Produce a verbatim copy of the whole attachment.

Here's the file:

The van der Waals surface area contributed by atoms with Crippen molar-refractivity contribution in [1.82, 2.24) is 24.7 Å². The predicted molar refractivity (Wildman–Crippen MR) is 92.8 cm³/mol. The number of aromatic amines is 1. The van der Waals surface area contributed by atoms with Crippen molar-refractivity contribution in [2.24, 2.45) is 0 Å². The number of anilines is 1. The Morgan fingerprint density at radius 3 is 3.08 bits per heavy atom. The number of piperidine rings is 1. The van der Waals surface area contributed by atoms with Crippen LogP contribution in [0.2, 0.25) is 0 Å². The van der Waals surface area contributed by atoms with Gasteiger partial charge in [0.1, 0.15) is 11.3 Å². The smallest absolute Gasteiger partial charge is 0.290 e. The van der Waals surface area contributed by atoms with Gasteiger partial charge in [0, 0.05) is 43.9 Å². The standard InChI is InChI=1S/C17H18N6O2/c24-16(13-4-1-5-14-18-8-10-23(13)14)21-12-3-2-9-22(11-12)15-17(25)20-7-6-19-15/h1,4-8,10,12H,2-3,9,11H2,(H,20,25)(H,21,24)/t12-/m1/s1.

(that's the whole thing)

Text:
The van der Waals surface area contributed by atoms with Crippen molar-refractivity contribution in [1.82, 2.24) is 24.7 Å². The predicted molar refractivity (Wildman–Crippen MR) is 92.8 cm³/mol. The number of aromatic amines is 1. The van der Waals surface area contributed by atoms with Crippen molar-refractivity contribution in [2.24, 2.45) is 0 Å². The number of anilines is 1. The Morgan fingerprint density at radius 3 is 3.08 bits per heavy atom. The number of piperidine rings is 1. The van der Waals surface area contributed by atoms with Crippen LogP contribution in [0.2, 0.25) is 0 Å². The van der Waals surface area contributed by atoms with Gasteiger partial charge in [0.1, 0.15) is 11.3 Å². The smallest absolute Gasteiger partial charge is 0.290 e. The van der Waals surface area contributed by atoms with Gasteiger partial charge in [0, 0.05) is 43.9 Å². The standard InChI is InChI=1S/C17H18N6O2/c24-16(13-4-1-5-14-18-8-10-23(13)14)21-12-3-2-9-22(11-12)15-17(25)20-7-6-19-15/h1,4-8,10,12H,2-3,9,11H2,(H,20,25)(H,21,24)/t12-/m1/s1.